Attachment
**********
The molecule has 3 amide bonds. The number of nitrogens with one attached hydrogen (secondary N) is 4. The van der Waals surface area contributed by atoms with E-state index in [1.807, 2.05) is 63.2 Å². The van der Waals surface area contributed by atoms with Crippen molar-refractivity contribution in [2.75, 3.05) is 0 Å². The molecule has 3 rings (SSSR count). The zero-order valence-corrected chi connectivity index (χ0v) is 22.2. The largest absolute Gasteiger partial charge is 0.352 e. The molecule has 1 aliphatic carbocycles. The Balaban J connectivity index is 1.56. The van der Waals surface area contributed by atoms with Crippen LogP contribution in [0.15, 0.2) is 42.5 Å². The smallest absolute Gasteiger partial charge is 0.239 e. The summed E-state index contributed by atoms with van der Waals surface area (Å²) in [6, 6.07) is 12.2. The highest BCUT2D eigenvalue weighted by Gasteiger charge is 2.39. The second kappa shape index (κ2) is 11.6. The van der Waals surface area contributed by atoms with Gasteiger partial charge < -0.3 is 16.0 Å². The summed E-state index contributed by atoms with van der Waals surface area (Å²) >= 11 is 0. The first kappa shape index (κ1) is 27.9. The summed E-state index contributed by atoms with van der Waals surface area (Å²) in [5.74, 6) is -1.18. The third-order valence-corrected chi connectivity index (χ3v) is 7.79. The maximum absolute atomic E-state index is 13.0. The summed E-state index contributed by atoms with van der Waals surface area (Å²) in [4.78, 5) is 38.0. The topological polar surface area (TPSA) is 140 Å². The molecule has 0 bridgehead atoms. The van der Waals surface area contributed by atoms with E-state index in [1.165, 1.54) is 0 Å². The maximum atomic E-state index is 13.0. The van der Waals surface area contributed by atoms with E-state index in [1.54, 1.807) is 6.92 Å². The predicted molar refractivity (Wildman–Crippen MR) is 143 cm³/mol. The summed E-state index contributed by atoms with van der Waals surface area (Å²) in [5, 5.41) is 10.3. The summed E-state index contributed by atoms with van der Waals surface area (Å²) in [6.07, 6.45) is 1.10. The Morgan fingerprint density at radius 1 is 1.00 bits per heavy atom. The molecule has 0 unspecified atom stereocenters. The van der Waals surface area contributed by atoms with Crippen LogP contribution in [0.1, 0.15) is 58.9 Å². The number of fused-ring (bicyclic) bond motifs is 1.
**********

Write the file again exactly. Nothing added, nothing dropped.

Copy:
The molecule has 3 amide bonds. The number of nitrogens with one attached hydrogen (secondary N) is 4. The van der Waals surface area contributed by atoms with E-state index in [1.807, 2.05) is 63.2 Å². The van der Waals surface area contributed by atoms with Crippen molar-refractivity contribution in [2.75, 3.05) is 0 Å². The molecule has 3 rings (SSSR count). The zero-order valence-corrected chi connectivity index (χ0v) is 22.2. The largest absolute Gasteiger partial charge is 0.352 e. The molecule has 1 aliphatic carbocycles. The Balaban J connectivity index is 1.56. The van der Waals surface area contributed by atoms with Crippen LogP contribution in [0.15, 0.2) is 42.5 Å². The smallest absolute Gasteiger partial charge is 0.239 e. The summed E-state index contributed by atoms with van der Waals surface area (Å²) in [6, 6.07) is 12.2. The highest BCUT2D eigenvalue weighted by Gasteiger charge is 2.39. The second kappa shape index (κ2) is 11.6. The van der Waals surface area contributed by atoms with Gasteiger partial charge < -0.3 is 16.0 Å². The summed E-state index contributed by atoms with van der Waals surface area (Å²) >= 11 is 0. The first kappa shape index (κ1) is 27.9. The summed E-state index contributed by atoms with van der Waals surface area (Å²) in [5.74, 6) is -1.18. The third-order valence-corrected chi connectivity index (χ3v) is 7.79. The maximum absolute atomic E-state index is 13.0. The summed E-state index contributed by atoms with van der Waals surface area (Å²) in [4.78, 5) is 38.0. The topological polar surface area (TPSA) is 140 Å². The molecule has 0 bridgehead atoms. The van der Waals surface area contributed by atoms with E-state index in [1.165, 1.54) is 0 Å². The maximum atomic E-state index is 13.0. The van der Waals surface area contributed by atoms with E-state index in [1.54, 1.807) is 6.92 Å². The predicted molar refractivity (Wildman–Crippen MR) is 143 cm³/mol. The summed E-state index contributed by atoms with van der Waals surface area (Å²) in [5, 5.41) is 10.3. The summed E-state index contributed by atoms with van der Waals surface area (Å²) in [6.07, 6.45) is 1.10. The Morgan fingerprint density at radius 1 is 1.00 bits per heavy atom. The molecule has 0 unspecified atom stereocenters. The van der Waals surface area contributed by atoms with Crippen LogP contribution in [0.1, 0.15) is 58.9 Å². The number of fused-ring (bicyclic) bond motifs is 1.